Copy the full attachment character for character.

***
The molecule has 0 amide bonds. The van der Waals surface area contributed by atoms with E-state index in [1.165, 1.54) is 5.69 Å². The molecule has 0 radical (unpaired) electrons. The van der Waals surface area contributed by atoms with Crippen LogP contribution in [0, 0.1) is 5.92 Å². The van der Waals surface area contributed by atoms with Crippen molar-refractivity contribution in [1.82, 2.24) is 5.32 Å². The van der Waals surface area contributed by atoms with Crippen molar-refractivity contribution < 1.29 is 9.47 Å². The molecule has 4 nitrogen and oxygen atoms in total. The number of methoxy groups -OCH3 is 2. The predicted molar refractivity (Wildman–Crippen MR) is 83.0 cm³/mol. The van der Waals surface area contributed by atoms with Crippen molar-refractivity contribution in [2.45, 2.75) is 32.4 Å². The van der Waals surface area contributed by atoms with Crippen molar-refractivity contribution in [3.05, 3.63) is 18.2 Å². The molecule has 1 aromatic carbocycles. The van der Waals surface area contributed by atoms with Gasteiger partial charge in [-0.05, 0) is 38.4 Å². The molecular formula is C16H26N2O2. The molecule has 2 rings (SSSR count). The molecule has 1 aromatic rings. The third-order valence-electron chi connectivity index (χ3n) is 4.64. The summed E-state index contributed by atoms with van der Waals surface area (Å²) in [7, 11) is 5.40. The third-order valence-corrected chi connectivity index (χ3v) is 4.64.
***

The molecule has 0 amide bonds. The van der Waals surface area contributed by atoms with E-state index in [1.165, 1.54) is 5.69 Å². The molecule has 0 radical (unpaired) electrons. The van der Waals surface area contributed by atoms with Crippen LogP contribution in [0, 0.1) is 5.92 Å². The van der Waals surface area contributed by atoms with Crippen molar-refractivity contribution in [1.82, 2.24) is 5.32 Å². The van der Waals surface area contributed by atoms with Crippen molar-refractivity contribution < 1.29 is 9.47 Å². The molecule has 4 nitrogen and oxygen atoms in total. The number of methoxy groups -OCH3 is 2. The predicted molar refractivity (Wildman–Crippen MR) is 83.0 cm³/mol. The van der Waals surface area contributed by atoms with Crippen molar-refractivity contribution in [2.45, 2.75) is 32.4 Å². The van der Waals surface area contributed by atoms with Crippen molar-refractivity contribution in [3.05, 3.63) is 18.2 Å². The molecule has 1 aromatic carbocycles. The van der Waals surface area contributed by atoms with Gasteiger partial charge in [-0.05, 0) is 38.4 Å². The molecular formula is C16H26N2O2. The molecule has 2 rings (SSSR count). The molecule has 1 aromatic rings. The third-order valence-electron chi connectivity index (χ3n) is 4.64. The summed E-state index contributed by atoms with van der Waals surface area (Å²) in [7, 11) is 5.40. The third-order valence-corrected chi connectivity index (χ3v) is 4.64.